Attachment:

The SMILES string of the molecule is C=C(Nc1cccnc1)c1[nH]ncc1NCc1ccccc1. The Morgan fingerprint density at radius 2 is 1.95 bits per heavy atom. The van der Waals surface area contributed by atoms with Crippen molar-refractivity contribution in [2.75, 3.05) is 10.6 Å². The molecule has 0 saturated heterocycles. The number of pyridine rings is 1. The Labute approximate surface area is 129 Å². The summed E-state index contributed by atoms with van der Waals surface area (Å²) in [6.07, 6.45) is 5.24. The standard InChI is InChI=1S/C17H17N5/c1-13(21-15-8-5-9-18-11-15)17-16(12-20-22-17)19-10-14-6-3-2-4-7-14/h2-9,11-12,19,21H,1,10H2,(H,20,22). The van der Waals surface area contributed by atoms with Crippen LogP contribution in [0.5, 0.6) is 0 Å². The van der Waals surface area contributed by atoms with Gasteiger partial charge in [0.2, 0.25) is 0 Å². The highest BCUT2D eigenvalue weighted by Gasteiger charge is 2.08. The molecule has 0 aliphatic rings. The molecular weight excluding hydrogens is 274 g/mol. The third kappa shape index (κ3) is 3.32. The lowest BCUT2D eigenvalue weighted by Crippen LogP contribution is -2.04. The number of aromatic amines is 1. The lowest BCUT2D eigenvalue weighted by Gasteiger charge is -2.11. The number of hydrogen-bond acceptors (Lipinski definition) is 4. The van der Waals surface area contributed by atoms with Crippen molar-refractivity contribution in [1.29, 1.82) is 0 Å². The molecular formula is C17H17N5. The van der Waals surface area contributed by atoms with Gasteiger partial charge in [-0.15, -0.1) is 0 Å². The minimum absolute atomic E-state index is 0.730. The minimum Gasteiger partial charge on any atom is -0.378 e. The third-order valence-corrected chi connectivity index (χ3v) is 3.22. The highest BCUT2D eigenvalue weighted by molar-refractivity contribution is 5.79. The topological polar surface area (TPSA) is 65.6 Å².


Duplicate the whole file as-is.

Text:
The SMILES string of the molecule is C=C(Nc1cccnc1)c1[nH]ncc1NCc1ccccc1. The Morgan fingerprint density at radius 2 is 1.95 bits per heavy atom. The van der Waals surface area contributed by atoms with Crippen molar-refractivity contribution in [2.75, 3.05) is 10.6 Å². The molecule has 0 saturated heterocycles. The number of pyridine rings is 1. The Labute approximate surface area is 129 Å². The summed E-state index contributed by atoms with van der Waals surface area (Å²) in [6.07, 6.45) is 5.24. The standard InChI is InChI=1S/C17H17N5/c1-13(21-15-8-5-9-18-11-15)17-16(12-20-22-17)19-10-14-6-3-2-4-7-14/h2-9,11-12,19,21H,1,10H2,(H,20,22). The van der Waals surface area contributed by atoms with Crippen LogP contribution in [0.5, 0.6) is 0 Å². The van der Waals surface area contributed by atoms with Gasteiger partial charge in [0.2, 0.25) is 0 Å². The highest BCUT2D eigenvalue weighted by Gasteiger charge is 2.08. The molecule has 0 aliphatic rings. The molecular weight excluding hydrogens is 274 g/mol. The third kappa shape index (κ3) is 3.32. The lowest BCUT2D eigenvalue weighted by Crippen LogP contribution is -2.04. The number of aromatic amines is 1. The lowest BCUT2D eigenvalue weighted by Gasteiger charge is -2.11. The number of hydrogen-bond acceptors (Lipinski definition) is 4. The van der Waals surface area contributed by atoms with Crippen molar-refractivity contribution in [1.29, 1.82) is 0 Å². The molecular formula is C17H17N5. The van der Waals surface area contributed by atoms with Gasteiger partial charge in [-0.15, -0.1) is 0 Å². The minimum absolute atomic E-state index is 0.730. The minimum Gasteiger partial charge on any atom is -0.378 e. The third-order valence-corrected chi connectivity index (χ3v) is 3.22. The highest BCUT2D eigenvalue weighted by molar-refractivity contribution is 5.79. The topological polar surface area (TPSA) is 65.6 Å².